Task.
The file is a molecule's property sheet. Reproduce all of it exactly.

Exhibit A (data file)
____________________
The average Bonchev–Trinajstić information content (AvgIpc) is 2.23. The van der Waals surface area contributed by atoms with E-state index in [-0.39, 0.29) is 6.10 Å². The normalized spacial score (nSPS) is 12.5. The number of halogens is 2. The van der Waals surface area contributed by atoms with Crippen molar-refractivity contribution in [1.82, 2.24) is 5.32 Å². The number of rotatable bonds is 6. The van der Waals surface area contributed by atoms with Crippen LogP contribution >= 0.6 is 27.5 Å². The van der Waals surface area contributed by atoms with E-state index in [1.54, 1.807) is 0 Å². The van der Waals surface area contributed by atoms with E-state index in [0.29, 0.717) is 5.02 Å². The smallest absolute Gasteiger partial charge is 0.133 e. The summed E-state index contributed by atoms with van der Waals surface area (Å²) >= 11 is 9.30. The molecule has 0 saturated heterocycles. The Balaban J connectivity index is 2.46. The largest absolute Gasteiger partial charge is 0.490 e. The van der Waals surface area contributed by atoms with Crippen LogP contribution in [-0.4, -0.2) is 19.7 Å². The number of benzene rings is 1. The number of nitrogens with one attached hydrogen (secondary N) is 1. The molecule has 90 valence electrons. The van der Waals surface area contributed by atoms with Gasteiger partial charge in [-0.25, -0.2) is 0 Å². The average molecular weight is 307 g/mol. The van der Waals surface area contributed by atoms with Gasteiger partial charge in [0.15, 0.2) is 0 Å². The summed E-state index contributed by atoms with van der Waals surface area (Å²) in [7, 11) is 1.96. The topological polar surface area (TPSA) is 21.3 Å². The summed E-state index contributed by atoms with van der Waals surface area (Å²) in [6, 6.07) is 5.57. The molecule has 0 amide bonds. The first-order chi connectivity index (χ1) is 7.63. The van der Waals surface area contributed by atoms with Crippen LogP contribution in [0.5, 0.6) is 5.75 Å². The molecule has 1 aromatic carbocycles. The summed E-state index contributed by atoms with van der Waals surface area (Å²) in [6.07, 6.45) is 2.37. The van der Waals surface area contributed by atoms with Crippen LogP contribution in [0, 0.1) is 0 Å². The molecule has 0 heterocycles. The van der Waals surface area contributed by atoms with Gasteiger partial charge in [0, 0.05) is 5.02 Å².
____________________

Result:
The average Bonchev–Trinajstić information content (AvgIpc) is 2.23. The van der Waals surface area contributed by atoms with E-state index in [-0.39, 0.29) is 6.10 Å². The normalized spacial score (nSPS) is 12.5. The number of halogens is 2. The van der Waals surface area contributed by atoms with Crippen molar-refractivity contribution in [1.82, 2.24) is 5.32 Å². The number of rotatable bonds is 6. The van der Waals surface area contributed by atoms with Crippen LogP contribution >= 0.6 is 27.5 Å². The van der Waals surface area contributed by atoms with E-state index in [1.54, 1.807) is 0 Å². The van der Waals surface area contributed by atoms with E-state index in [0.29, 0.717) is 5.02 Å². The smallest absolute Gasteiger partial charge is 0.133 e. The summed E-state index contributed by atoms with van der Waals surface area (Å²) >= 11 is 9.30. The molecule has 0 saturated heterocycles. The Balaban J connectivity index is 2.46. The largest absolute Gasteiger partial charge is 0.490 e. The van der Waals surface area contributed by atoms with Crippen LogP contribution in [-0.4, -0.2) is 19.7 Å². The number of benzene rings is 1. The number of nitrogens with one attached hydrogen (secondary N) is 1. The molecule has 90 valence electrons. The van der Waals surface area contributed by atoms with Gasteiger partial charge in [-0.25, -0.2) is 0 Å². The average molecular weight is 307 g/mol. The van der Waals surface area contributed by atoms with Gasteiger partial charge in [0.15, 0.2) is 0 Å². The summed E-state index contributed by atoms with van der Waals surface area (Å²) in [7, 11) is 1.96. The topological polar surface area (TPSA) is 21.3 Å². The summed E-state index contributed by atoms with van der Waals surface area (Å²) in [6, 6.07) is 5.57. The molecule has 0 amide bonds. The first-order chi connectivity index (χ1) is 7.63. The van der Waals surface area contributed by atoms with Crippen LogP contribution in [0.5, 0.6) is 5.75 Å². The molecule has 1 aromatic carbocycles. The summed E-state index contributed by atoms with van der Waals surface area (Å²) in [6.07, 6.45) is 2.37. The van der Waals surface area contributed by atoms with Crippen LogP contribution in [0, 0.1) is 0 Å². The molecule has 0 heterocycles. The van der Waals surface area contributed by atoms with Gasteiger partial charge in [0, 0.05) is 5.02 Å².